When J. Cole insisted on his searing tribute to Michael Brown that all that young black men “wanna do is break the chains off,” it resonated because it acknowledged that the shooting of an unarmed, African-American teen by a white police officer in a St. Louis suburb seemed to be rooted in race. But an eye-opening national survey conducted by the Pew Research Center last week proves that many Americans still aren’t convinced the color of Brown’s skin is at the heart of this case.
Over the course of four days, 1,000 adults from across the U.S. weighed in on the Brown shooting. The survey subjects were divided overall, but never more so than when blacks and whites addressed the same issues.
African-Americans were overwhelmingly eager to engage in a broad discussion about race in America, with most saying the Brown case had pushed the topic to the forefront.
The shooting in Ferguson raises important issues about race that merit discussion:
80% of blacks agree
37% of whites agree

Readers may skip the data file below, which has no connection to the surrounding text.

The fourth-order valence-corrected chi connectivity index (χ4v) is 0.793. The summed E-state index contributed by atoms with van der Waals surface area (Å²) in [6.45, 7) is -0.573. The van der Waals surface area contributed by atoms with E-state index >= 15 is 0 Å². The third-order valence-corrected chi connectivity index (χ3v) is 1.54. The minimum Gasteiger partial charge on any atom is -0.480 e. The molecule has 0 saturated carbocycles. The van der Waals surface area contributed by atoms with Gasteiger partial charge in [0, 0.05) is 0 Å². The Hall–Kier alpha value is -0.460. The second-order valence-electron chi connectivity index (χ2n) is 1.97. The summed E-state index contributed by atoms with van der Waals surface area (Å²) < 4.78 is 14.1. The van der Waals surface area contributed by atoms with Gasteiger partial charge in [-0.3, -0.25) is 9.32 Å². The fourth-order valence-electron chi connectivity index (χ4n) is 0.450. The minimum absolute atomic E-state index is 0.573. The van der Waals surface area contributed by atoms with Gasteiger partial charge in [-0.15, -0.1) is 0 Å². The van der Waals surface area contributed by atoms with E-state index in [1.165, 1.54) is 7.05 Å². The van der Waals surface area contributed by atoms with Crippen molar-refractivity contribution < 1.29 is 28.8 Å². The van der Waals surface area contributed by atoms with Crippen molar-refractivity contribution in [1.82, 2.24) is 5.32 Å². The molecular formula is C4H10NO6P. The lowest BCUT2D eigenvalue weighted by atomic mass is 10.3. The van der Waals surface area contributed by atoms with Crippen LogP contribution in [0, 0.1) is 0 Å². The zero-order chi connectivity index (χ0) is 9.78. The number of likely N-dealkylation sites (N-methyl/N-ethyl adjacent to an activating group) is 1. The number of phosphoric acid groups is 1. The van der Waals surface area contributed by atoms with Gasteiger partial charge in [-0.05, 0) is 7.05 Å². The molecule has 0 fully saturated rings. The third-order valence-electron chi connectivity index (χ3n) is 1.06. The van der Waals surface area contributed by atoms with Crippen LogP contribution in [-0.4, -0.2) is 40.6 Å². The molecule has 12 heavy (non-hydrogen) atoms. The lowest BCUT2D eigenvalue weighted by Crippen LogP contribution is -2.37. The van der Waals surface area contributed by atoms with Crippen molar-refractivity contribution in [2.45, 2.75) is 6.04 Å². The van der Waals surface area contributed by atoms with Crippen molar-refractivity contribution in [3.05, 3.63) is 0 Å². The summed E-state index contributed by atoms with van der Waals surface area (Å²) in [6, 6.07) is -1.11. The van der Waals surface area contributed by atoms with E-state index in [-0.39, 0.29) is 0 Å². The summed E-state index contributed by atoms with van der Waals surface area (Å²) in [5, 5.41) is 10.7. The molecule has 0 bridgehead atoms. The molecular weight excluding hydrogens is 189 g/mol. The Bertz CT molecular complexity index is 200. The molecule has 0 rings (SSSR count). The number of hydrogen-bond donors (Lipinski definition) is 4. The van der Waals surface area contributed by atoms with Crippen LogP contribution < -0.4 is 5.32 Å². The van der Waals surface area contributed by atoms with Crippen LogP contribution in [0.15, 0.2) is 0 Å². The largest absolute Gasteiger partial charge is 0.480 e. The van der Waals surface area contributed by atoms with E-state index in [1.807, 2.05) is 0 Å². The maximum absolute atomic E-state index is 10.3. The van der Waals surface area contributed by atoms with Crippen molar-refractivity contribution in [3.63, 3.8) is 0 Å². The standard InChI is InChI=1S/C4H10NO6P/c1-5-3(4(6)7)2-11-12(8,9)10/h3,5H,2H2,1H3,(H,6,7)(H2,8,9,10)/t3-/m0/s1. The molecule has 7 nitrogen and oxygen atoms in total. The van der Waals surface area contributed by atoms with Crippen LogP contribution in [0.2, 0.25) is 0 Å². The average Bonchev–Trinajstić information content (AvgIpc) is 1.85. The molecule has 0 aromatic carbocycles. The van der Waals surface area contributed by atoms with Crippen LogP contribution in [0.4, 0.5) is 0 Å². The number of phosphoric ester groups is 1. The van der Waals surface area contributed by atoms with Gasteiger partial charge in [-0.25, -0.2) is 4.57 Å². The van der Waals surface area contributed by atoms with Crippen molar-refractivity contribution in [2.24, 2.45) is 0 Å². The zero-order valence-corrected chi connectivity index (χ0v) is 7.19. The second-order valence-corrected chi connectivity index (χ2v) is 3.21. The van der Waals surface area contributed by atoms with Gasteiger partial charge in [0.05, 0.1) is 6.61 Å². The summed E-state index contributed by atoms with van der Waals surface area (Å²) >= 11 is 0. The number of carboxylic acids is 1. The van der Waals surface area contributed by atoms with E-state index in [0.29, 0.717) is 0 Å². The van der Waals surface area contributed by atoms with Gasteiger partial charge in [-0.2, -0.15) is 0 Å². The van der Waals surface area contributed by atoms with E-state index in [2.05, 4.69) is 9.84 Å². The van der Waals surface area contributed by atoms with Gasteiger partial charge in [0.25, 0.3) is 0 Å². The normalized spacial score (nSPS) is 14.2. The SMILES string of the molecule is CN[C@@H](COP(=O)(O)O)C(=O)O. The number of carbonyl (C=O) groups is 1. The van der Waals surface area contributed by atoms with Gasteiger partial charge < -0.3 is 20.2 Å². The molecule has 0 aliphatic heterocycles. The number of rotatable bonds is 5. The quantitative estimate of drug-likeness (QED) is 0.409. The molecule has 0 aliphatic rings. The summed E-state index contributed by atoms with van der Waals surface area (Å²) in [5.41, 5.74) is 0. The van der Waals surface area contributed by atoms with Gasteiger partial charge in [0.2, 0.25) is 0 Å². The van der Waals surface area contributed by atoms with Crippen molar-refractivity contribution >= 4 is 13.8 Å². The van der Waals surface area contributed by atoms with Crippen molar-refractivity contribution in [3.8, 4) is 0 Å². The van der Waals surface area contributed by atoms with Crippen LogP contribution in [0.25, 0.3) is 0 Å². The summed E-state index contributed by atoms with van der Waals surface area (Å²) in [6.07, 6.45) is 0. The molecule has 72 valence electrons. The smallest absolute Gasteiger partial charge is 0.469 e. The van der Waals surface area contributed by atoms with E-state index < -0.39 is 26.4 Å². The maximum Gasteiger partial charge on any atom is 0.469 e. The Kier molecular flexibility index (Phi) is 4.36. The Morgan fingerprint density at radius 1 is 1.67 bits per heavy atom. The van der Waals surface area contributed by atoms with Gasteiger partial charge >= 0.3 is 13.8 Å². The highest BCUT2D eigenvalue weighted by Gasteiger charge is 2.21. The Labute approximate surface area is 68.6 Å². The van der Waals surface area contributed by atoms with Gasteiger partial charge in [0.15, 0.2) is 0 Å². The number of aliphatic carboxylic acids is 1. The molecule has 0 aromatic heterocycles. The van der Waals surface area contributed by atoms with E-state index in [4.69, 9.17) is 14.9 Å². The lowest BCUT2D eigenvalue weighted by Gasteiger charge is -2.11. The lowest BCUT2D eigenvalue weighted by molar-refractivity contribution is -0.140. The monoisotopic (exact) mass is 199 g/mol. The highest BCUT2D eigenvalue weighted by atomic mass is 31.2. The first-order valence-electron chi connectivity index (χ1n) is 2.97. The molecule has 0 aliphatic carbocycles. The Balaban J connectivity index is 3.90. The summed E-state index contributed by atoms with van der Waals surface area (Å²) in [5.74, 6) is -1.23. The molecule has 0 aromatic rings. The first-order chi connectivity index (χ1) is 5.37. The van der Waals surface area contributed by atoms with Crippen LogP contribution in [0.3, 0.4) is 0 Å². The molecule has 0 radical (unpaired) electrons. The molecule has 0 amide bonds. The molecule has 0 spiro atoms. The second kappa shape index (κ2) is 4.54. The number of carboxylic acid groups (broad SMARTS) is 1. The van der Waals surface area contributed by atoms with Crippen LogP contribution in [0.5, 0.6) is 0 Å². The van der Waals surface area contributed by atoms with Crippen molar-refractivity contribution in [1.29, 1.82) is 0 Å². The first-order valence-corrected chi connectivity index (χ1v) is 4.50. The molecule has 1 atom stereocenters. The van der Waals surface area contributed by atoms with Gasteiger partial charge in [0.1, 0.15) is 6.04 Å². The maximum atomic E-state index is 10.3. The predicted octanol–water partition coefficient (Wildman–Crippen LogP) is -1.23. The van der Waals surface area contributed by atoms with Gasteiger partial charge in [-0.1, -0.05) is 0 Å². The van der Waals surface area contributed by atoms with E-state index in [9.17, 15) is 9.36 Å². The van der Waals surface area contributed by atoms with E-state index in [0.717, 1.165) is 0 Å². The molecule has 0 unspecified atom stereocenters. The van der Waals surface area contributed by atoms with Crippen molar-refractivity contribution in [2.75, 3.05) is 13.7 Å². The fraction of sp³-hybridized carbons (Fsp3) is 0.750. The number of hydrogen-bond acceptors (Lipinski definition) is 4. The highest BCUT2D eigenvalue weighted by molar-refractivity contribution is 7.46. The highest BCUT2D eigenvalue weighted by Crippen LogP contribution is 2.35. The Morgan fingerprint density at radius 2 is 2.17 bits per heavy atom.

But white Americans weren’t as quick to equate the Brown case with race. Nearly half thought the issue was being overblown.
The issue of race is getting more attention than it deserves:
47% of whites agree
18% of blacks agree
Support for the police in the aftermath of the Brown shooting was nearly as divided along racial lines. As policies like “stop and frisk” and Stand Your Ground have become part of the lexicon, blacks and whites appear to have differing views on how officers have responded, specifically, to the scores of outraged protesters rallying (a rogue few looting in the early days) in Ferguson.
Images of Ferguson police clashing with protesters in the wake of Brown’s death have clearly impacted blacks and whites differently.
The police have gone too far in their response “to the shooting’s aftermath”:
65% of blacks agree
33% of whites agree
If there’s any indication that the lines between races may be dissolving, however slowly, it’s that a majority of millennials (55 percent) — adults under 30 — felt that “the shooting of the unarmed teen raises important issues about race.” Among the more mature set, people 65 and older, 40 percent thought important racial issues had been raised by Brown’s death, while 44 percent said race was getting more attention than called for. Among millennials, 34 percent thought race was getting too much attention.
What’s clear is regardless of where you stand on these issues, Mike Brown’s death on August 9 has become a part of the national conversation, one that many young people in particular are eager to have. Whether in the streets or in the tweets.
To learn more about race and how to tackle bias, head over to Look Different.